DENVER — Vicki Tosher, now 61, knows a lot about cancer. She has survived two kinds of breast cancer and she was a University of Colorado researcher in cancer prevention. She lost her job in 2009, and 18 months later, she lost her health insurance.
“After my coverage ran out I had to buy my own insurance,” Tosher said. “I absolutely fall into that pre-existing condition category. No one would insure me.”
Tosher scrambled to find coverage and eventually succeeded with CoverColorado, a state-subsidized plan for what had come to be called the “uninsurable.”
Even with governmental support, it’s not cheap. Tosher currently pays a monthly premium of about $800.
For decades, health care reformers have placed priority on lowering costs and providing more coverage for people who need it, especially for people with pre-existing health conditions, who have been effectively frozen out of the private market, where the bottom-line considerations control service calculations.
Indeed, in 2011, as Republicans made moves to defund the 2010 Affordable Care Act, the department of Health and Human Services reported that as many as half of the American population was either ineligible for health insurance or priced out due to pre-existing conditions.
Even though she now has insurance, Tosher said she still avoids going to the doctor when she doesn’t feel well, because the co-pay costs can be daunting on top of her monthly premium.
She also said she’s far from the worst off.
“I know people who don’t have insurance because they can’t afford it. And they may have serious problems: gastrointestinal issues, lumps — I don’t deal well with lumps. But they won’t go to the doctor because they’re afraid that if it’s something serious they won’t be able to feed their kids. These are people who might be able to afford a couple hundred a month on insurance, but not six hundred.”
Tosher became aware of the Affordable Care Act or “Obamacare” not just through the news but also through groups like the National Breast Cancer Coalition. She worked with the group during the drafting of the new law to try to win coverage for various forms of cancer treatment.
When Obamacare passed, Tosher was thrilled.
“I knew it meant so much, not only for me personally, but also for an enormous number of people not just with cancer but other conditions,” she said. “It’s not just acute issues like cancer, multiple sclerosis or muscular dystrophy, but much simpler things like arthritis or asthma that have caused people to be denied insurance.”
Tosher also helped shape Connect for Health Colorado, the website where Coloradans will be able to shop insurance policies off the Obamacare exchange next month.
“You can’t just have insurance and organizational people involved in what’s going to be on those plans or how they’re explained,” Tosher said. “They also needed us folks who’ll use it.”
Tosher admits the signup process might be a little complicated, particularly for those who, like her, qualify for a federal premium subsidy; that is, anyone making below 400 percent of the poverty line, which is about $12,000 for an individual and $24,000 for a family of four.
Adam Fox, the Director for strategic engagement at the Colorado Consumer Health Initiative, said people looking for Obamacare coverage and applying for financial assistance will need to call the new exchange’s customer service center, at least until early November.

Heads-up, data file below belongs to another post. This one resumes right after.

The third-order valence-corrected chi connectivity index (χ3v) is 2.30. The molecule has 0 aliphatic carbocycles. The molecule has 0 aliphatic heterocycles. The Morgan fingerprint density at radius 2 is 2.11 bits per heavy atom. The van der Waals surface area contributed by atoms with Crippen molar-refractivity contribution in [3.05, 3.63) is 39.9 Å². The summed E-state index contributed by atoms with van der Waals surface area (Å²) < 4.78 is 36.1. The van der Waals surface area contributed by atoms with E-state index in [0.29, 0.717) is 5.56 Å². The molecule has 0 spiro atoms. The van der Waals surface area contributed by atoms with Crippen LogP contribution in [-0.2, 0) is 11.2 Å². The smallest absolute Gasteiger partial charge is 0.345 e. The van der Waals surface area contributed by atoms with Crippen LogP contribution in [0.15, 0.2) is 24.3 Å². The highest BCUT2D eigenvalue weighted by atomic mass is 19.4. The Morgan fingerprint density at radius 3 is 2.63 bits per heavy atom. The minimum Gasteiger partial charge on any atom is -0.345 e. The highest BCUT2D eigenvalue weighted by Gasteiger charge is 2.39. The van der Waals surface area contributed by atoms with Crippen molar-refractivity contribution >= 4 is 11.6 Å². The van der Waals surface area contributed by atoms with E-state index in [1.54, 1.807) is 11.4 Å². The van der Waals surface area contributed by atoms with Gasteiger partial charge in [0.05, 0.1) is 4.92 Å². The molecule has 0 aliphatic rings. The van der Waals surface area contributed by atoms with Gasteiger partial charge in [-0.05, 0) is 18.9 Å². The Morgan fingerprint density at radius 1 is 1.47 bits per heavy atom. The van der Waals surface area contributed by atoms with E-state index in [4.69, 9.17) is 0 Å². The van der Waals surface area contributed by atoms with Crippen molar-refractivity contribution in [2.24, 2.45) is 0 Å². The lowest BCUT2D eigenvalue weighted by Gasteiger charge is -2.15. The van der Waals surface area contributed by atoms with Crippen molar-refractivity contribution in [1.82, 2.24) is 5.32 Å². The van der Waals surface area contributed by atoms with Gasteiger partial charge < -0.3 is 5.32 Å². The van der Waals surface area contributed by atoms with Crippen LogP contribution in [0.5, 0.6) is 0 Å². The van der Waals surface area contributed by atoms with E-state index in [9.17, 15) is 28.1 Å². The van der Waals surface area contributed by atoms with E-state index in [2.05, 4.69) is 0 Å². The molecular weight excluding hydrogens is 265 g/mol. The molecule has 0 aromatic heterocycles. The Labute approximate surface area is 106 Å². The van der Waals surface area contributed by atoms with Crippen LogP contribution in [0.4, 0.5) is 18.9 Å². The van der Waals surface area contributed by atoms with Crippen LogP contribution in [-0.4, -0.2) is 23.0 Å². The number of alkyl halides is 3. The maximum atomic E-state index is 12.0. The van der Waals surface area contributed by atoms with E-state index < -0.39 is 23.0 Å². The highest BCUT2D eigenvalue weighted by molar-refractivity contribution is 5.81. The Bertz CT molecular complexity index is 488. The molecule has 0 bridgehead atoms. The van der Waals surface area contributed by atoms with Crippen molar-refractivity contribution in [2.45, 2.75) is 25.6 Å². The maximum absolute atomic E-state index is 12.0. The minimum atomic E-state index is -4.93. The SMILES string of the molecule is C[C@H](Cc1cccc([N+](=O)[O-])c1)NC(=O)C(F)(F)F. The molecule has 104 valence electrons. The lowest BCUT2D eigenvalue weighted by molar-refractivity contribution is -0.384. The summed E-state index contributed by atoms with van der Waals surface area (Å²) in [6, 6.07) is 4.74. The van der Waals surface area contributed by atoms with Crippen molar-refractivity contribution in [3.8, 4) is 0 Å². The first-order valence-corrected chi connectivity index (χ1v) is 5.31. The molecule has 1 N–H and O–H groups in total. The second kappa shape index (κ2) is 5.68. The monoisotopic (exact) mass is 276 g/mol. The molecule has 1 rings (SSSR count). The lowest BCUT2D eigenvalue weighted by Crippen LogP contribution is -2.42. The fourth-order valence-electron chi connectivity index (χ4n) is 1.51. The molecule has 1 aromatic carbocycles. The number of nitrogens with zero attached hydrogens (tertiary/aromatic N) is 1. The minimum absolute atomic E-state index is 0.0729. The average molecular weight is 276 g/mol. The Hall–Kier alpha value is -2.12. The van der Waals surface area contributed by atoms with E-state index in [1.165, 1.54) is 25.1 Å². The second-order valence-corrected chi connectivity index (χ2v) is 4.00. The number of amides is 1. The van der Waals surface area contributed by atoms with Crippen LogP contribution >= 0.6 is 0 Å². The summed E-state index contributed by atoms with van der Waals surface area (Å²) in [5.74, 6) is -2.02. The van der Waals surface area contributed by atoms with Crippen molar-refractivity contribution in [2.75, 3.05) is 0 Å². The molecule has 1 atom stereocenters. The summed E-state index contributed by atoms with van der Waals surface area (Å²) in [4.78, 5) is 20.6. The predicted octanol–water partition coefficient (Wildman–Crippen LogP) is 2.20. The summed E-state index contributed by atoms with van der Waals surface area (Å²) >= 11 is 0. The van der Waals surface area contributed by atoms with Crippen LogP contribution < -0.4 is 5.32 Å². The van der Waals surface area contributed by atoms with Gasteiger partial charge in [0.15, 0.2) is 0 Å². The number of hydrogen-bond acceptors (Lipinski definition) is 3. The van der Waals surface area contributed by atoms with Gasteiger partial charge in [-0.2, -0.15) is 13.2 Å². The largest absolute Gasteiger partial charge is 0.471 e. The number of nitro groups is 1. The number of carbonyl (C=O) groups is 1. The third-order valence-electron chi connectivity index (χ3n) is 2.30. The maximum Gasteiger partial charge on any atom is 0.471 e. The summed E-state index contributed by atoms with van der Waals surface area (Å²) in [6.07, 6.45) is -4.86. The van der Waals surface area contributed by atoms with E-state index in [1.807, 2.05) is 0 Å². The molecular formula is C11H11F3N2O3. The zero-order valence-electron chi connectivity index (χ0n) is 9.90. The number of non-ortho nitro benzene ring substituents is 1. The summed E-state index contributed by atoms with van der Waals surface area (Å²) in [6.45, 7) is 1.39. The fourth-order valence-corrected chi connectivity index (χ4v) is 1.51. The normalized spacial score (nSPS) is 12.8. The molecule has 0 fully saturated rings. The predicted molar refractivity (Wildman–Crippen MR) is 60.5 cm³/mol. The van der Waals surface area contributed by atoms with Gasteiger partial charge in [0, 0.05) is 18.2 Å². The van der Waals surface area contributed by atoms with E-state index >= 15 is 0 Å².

Those who aren’t applying for the assistance, or who have the financial flexibility to take the subsidy at the end of the year with their tax returns, can enroll in policies online beginning in October.
With four days till the exchange website rollout, no one expects there won’t be glitches. But organizers say the policy-purchasing process is designed to be as time consuming and as complicated as buying an airplane ticket online.
Colorado also won additional federal and local grant funding in order to provide “health coverage guides” for the rollout. The guides will be real life human beings available to talk with consumers over the phone or even to meet in person to discuss insurance options on the exchange and to assist in enrollment.
Fox said the guides are crucial, particularly for Coloradans who have little to no experience with health insurance. Guides will also give on-the-ground assistance in communities where few people are plugged into digital life.
Tosher feels that she’s part of a major group of Obamacare beneficiaries.
“If my income stays at the same level it’s been for the last two years, the subsidy will continue, which means I’ll be able to actually afford my health insurance until I’m eligible for Medicare. That’s one of the most exciting things for me.”
In October, Tosher won’t just be choosing between CoverColorado and no coverage at all.
“People keep complaining that [the government] is ‘taking away my choice,’ but when I worked for a company, my employer made the choice,” Tosher said. “They chose what provider and limited my options to either a [health maintenance organization or a preferred provider organization]. Maybe I could choose between two or three plans. Now, I have a choice between almost 200 plans.”
Connect for Health Colorado notes that so far “Ten carriers requested approval to provide about 150 health plans,” on the exchange. When Tosher purchases one of those plans, she expects to cut her monthly premiums at least in half.
“To me that just takes the lid right off the pressure cooker,” she said. “Now I can just cook.”
[ Image by Jamelle Bouie. ]